Marion Cuyjet and Judith Jamison
Judith Jamison’s dance education began when her mother, Tessie Belle, took the six-year-old downtown to 1310 Walnut Street, where Marion Cuyjet’s Judimar School of Dance was located.
Although she was still young, Jamison looked older and had natural facilities, compelling John Hines (a ballet teacher at Judimar) to put her with the nine-year-olds. Cuyjet objected, instead placing her at the level of her knowledge, and trained her following the standard progression. Jamison made certain that she had copies of the terminology papers so that she was learning the vocabulary as well as the steps. Jamison recalls learning ballet terminology:
We listened to her, I think we had little books. We had to write things down. I don’t know if we had tests, but my ballet vocabulary is still pretty fabulous. So fabulous that when I started touring in France the people thought I spoke French.
For her first two years at Judimar, Jamison solely studied ballet and flourished under the tutelage of the Judimar faculty. Delores Browne, a protege of Cuyjet and one of the most notable Blacks in ballet, was one of her teachers. Cuyjet had a system whereby older students would (under her supervision) teach the younger students. A 17-year-old Browne would later go on to study at the School of American Ballet and dance with the Philadelphia Ballet Guild as well as the New York Negro Ballet:
Dolores Browne, as a teacher, was another disciplinarian. She learned from Marion Cuyjet. Dolores carried herself the way a ballerina carries herself. That was my image that I could see every time I went to class. The straightness of her back, the pride of her carriage, the way she walked, the way her pointe shoes were tied, the way she carried herself when she was teaching us, with pride. And she knew what she was talking about. She knew how to correct us. She knew how to keep us in line, gently.
Jamison too would become a student teacher at age 14. She quickly found that Cuyjet’s high standards and demand for serious study had rubbed off on her. She was so strict and her standards so high that it was almost impossible for her students to learn. She had taken everything that Cujyet was teaching to heart; there was a seriousness in study that was required.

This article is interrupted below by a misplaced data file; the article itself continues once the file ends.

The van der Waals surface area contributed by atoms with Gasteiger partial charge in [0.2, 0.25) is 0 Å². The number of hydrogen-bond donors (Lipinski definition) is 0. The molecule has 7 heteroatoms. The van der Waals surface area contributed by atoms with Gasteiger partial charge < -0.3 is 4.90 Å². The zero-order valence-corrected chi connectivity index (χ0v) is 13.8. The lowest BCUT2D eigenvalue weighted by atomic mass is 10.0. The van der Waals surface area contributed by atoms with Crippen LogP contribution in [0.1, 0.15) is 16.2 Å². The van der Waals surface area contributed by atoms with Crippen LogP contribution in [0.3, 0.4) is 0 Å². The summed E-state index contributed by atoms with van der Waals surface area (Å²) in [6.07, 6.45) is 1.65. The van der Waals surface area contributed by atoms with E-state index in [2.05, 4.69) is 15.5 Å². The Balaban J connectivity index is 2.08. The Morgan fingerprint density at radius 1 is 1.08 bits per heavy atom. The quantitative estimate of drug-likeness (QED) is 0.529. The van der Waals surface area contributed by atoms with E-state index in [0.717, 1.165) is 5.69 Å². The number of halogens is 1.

This seriousness was already present in Jamison from a young age, only intensified with the influence of her mother, Cuyjet, and teachers like Hines and Browne. She had an incredible amount of facility—long legs and arms, flexibility, nice feet, and a natural athleticism.
The discipline and structure of ballet prepared her to embrace the structure of the Horton Technique. Cuyjet and the Judimar School instilled within her the work ethic and respect for the studio, which Cuyjet called “holy space.” The fearlessness of her first ballet teacher taught her not to be afraid to grab life and opportunities with both hands and drink it in.
After 11 years at Judimar, Jamison graduated high school and enrolled at Fisk University.
More about Judith Jamison
Judith Jamison’s dance education made her well-situated to become an icon of the dance world. In 1965, Jamison joined Alvin Ailey American Dance Theater, where she originated many notable roles in Ailey’s pieces and of which she became artistic director in 1989. She performed as a guest artist internationally, choreographed numerous works, and is the recipient of major awards including a Kennedy Center Honor and a National Medal of the Arts, to name just a few of her countless accomplishments.
Regarding the history of Blacks in ballet, Jamison has said:
I think it’s important that Black ballet history is told. There are so many unsung, un-danced stories that we don’t know about. It’s part of our history, and our history has always been so distorted, as if we weren’t there or if we were there, something else was going on. It’s totally important to not have your history distorted, not have it twisted, not have it ignored, eliminated, act like it didn’t happen.
Although Jamison’s place in history and in the canon of dance is secure, she is highly aware that for most Black dance artists (ballet and otherwise) this is not the case. When asked how she feels about the history of Blacks in ballet, she quotes an African proverb: “Until the story of the hunt is told by the lion, the tale of the hunt will always glorify the hunter.”
Written and/or compiled by Mad Crawford